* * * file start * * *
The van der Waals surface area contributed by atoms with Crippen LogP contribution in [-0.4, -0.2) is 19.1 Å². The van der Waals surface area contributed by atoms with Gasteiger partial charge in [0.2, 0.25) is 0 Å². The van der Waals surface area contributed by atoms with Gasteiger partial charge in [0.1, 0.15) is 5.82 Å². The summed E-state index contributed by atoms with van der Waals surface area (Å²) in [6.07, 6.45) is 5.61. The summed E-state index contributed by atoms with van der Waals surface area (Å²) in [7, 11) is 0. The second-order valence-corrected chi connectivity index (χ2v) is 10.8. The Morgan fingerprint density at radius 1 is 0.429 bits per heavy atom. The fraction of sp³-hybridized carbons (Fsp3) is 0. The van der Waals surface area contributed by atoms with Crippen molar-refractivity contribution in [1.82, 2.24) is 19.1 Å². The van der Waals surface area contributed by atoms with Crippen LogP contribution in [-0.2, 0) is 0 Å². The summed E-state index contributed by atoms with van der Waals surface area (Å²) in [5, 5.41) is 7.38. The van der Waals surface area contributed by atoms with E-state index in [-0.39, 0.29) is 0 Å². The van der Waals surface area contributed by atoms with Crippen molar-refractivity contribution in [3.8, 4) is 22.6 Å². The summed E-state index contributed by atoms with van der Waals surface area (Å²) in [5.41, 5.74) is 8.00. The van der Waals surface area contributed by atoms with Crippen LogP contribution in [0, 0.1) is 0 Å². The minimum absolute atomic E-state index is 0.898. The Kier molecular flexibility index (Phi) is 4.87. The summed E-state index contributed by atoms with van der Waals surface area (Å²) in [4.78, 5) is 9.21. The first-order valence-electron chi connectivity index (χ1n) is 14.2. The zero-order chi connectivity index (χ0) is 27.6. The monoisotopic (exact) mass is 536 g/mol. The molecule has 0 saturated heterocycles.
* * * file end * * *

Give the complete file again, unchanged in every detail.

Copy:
The van der Waals surface area contributed by atoms with Crippen LogP contribution in [-0.4, -0.2) is 19.1 Å². The van der Waals surface area contributed by atoms with Gasteiger partial charge in [0.2, 0.25) is 0 Å². The van der Waals surface area contributed by atoms with Gasteiger partial charge in [0.1, 0.15) is 5.82 Å². The summed E-state index contributed by atoms with van der Waals surface area (Å²) in [6.07, 6.45) is 5.61. The summed E-state index contributed by atoms with van der Waals surface area (Å²) in [7, 11) is 0. The second-order valence-corrected chi connectivity index (χ2v) is 10.8. The Morgan fingerprint density at radius 1 is 0.429 bits per heavy atom. The fraction of sp³-hybridized carbons (Fsp3) is 0. The van der Waals surface area contributed by atoms with Crippen molar-refractivity contribution in [1.82, 2.24) is 19.1 Å². The van der Waals surface area contributed by atoms with Crippen LogP contribution in [-0.2, 0) is 0 Å². The summed E-state index contributed by atoms with van der Waals surface area (Å²) in [5, 5.41) is 7.38. The van der Waals surface area contributed by atoms with E-state index in [-0.39, 0.29) is 0 Å². The van der Waals surface area contributed by atoms with Crippen molar-refractivity contribution in [3.8, 4) is 22.6 Å². The summed E-state index contributed by atoms with van der Waals surface area (Å²) in [5.41, 5.74) is 8.00. The van der Waals surface area contributed by atoms with Crippen LogP contribution in [0, 0.1) is 0 Å². The minimum absolute atomic E-state index is 0.898. The Kier molecular flexibility index (Phi) is 4.87. The summed E-state index contributed by atoms with van der Waals surface area (Å²) in [4.78, 5) is 9.21. The first-order valence-electron chi connectivity index (χ1n) is 14.2. The zero-order chi connectivity index (χ0) is 27.6. The monoisotopic (exact) mass is 536 g/mol. The molecule has 0 saturated heterocycles.